# Nonabelian dihedral groups and a question in number theory [duplicate]

I'll use a concrete definition of a dihedral group $$D_{2n}$$ which emphasizes its group structure:

$$D_{2n}$$ consists of distinct elements $$r_0,...,r_{n-1},s_0,...,s_{n-1}$$ so that for any $$i \in \mathbb{Z}$$ we have $$r_{i + n} = r_i, s_{i + n} s_i$$ and for any $$i,j \in \mathbb{Z}$$ we have $$r_ir_j = r_{i + j}, r_is_j = s_{i + j}, s_ir_j = s_{i - j}, s_is_j = r_{i - j}$$.

It's easy to see that all $$r_i's$$ commute in $$D_{2n}$$, hence the only elements for which it is possible not to commute are $$s_i$$ and $$s_j$$ or $$r_i$$ and $$s_j$$.

$$s_is_j = s_js_i$$ whenever $$i - j \equiv j - i \bmod n$$ and $$r_is_j = s_jr_i$$ whenever $$i + j \equiv i - j \bmod n$$, hence $$D_{2n}$$ is noncommutative if and only if either

• there is $$0 \leq j < n$$ so that $$n\nmid 2j$$, or

• there are $$0 \leq i,j < n$$ so that $$n\nmid 2(i - j)$$.

Using this result, it's not hard to establish that $$D_2$$ and $$D_4$$ are abelian.

I wonder how we can use this to prove that $$D_{2n}$$ is not abelian for $$n \geq 3$$. I'm not interested in a possible geometric proof.

## marked as duplicate by Dietrich Burde group-theory StackExchange.ready(function() { if (StackExchange.options.isMobile) return; $('.dupe-hammer-message-hover:not(.hover-bound)').each(function() { var$hover = $(this).addClass('hover-bound'),$msg = $hover.siblings('.dupe-hammer-message');$hover.hover( function() { $hover.showInfoMessage('', { messageElement:$msg.clone().show(), transient: false, position: { my: 'bottom left', at: 'top center', offsetTop: -7 }, dismissable: false, relativeToBody: true }); }, function() { StackExchange.helpers.removeMessages(); } ); }); }); Mar 13 at 19:46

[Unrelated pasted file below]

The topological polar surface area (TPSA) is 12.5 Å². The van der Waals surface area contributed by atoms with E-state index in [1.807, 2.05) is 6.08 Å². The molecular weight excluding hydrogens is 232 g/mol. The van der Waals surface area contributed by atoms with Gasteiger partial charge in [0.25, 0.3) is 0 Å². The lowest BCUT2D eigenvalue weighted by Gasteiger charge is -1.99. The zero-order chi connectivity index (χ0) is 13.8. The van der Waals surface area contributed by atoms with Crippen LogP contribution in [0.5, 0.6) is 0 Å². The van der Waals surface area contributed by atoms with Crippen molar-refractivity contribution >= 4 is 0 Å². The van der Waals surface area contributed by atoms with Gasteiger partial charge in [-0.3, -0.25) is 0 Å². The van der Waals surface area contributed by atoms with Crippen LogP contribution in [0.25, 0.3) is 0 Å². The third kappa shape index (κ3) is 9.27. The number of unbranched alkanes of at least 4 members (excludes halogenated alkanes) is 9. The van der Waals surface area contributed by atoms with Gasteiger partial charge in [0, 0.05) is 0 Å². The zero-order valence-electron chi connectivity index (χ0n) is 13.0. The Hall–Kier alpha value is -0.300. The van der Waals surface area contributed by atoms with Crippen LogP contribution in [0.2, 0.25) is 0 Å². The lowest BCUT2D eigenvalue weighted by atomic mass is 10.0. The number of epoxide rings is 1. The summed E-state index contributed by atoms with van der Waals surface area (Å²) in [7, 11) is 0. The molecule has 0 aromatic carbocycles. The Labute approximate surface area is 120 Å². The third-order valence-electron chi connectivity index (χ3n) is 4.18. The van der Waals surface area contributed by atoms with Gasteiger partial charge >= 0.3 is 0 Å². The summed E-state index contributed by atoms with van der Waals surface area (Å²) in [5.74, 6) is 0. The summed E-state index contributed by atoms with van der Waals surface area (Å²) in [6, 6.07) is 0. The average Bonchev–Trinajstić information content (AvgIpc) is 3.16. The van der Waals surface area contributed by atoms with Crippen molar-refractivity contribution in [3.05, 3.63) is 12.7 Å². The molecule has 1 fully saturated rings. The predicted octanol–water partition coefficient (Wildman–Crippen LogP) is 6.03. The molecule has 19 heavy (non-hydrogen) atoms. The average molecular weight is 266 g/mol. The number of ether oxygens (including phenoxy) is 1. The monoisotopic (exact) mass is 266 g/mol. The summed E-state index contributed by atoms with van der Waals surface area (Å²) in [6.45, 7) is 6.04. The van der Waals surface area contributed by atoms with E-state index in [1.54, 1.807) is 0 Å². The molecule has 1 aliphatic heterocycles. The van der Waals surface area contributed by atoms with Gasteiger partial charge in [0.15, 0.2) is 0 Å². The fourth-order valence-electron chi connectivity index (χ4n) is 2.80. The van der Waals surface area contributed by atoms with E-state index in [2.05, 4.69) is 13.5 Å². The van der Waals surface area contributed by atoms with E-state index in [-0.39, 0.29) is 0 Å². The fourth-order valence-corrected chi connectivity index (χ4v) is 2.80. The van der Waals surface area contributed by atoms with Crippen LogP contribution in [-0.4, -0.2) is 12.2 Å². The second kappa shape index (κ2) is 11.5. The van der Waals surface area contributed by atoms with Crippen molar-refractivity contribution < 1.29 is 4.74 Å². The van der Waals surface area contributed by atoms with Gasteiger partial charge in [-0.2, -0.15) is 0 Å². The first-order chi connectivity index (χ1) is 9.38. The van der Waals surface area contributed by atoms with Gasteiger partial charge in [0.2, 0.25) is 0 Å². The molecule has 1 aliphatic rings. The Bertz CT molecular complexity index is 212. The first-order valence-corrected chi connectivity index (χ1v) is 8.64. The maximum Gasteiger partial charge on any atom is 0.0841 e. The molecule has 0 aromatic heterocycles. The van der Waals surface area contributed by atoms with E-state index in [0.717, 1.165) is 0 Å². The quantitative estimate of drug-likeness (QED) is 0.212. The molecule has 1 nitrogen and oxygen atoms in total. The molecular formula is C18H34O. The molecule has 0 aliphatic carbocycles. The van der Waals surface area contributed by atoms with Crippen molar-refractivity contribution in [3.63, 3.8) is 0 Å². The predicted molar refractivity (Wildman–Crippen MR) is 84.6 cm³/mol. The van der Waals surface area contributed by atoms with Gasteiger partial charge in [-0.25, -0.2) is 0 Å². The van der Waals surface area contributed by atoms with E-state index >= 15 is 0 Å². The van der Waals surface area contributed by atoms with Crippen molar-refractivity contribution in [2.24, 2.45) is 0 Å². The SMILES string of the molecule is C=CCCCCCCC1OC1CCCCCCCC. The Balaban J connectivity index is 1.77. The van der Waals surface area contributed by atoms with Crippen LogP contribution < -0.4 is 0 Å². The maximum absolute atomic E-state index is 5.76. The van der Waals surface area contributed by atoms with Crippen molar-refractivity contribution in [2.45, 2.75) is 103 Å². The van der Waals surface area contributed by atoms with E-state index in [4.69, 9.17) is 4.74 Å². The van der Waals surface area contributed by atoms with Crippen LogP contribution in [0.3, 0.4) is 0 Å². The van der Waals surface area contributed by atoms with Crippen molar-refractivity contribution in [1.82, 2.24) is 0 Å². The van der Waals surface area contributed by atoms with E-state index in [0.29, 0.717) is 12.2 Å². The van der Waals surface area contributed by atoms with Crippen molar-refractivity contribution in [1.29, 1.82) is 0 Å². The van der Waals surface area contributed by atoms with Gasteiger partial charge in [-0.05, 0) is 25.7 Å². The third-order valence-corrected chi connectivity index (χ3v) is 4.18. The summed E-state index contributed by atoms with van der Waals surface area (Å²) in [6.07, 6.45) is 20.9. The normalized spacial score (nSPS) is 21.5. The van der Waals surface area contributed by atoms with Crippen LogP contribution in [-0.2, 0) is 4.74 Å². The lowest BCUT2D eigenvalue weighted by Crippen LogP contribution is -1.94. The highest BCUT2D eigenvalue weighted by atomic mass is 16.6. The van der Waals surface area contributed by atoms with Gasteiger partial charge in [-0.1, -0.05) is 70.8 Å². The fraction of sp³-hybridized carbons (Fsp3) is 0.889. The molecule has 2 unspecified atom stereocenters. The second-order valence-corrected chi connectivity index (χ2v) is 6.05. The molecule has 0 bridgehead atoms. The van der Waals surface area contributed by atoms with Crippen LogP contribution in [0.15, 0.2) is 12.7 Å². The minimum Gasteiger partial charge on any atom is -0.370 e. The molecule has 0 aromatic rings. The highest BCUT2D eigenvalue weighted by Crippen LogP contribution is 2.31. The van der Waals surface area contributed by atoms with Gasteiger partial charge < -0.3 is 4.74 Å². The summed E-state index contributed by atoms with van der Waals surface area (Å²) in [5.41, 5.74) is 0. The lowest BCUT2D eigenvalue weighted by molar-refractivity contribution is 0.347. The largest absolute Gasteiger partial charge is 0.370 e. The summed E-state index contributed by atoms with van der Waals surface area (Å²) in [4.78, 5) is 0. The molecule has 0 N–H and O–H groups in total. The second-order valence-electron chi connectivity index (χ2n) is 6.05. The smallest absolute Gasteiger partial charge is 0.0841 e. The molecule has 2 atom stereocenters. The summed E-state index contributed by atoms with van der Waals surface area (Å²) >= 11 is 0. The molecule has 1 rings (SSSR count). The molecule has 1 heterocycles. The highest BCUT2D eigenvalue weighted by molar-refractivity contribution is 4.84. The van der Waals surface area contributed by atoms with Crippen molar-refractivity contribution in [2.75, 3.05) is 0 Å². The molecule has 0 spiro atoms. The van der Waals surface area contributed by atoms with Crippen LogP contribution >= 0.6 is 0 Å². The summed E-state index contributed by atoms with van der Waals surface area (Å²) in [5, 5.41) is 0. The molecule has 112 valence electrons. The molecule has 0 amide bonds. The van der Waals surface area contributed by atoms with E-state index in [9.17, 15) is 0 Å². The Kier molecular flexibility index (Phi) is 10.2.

I bet you can prove that $$r_1s_1\neq s_1r_1$$ It follows easily from your definition.
By definition there is a rotation $$r$$ in $$D_n$$, $$n\ge 3$$ and a reflection $$s$$ such that $$srs^{-1}=r^{-1}\neq r.$$ So $$D_n$$ is non-abelian. We can also give a second proof by determining the center of $$D_n$$. A group is abelian iff it equals its center. However, we easily see that $$Z(D_n)$$ is much smaller than that: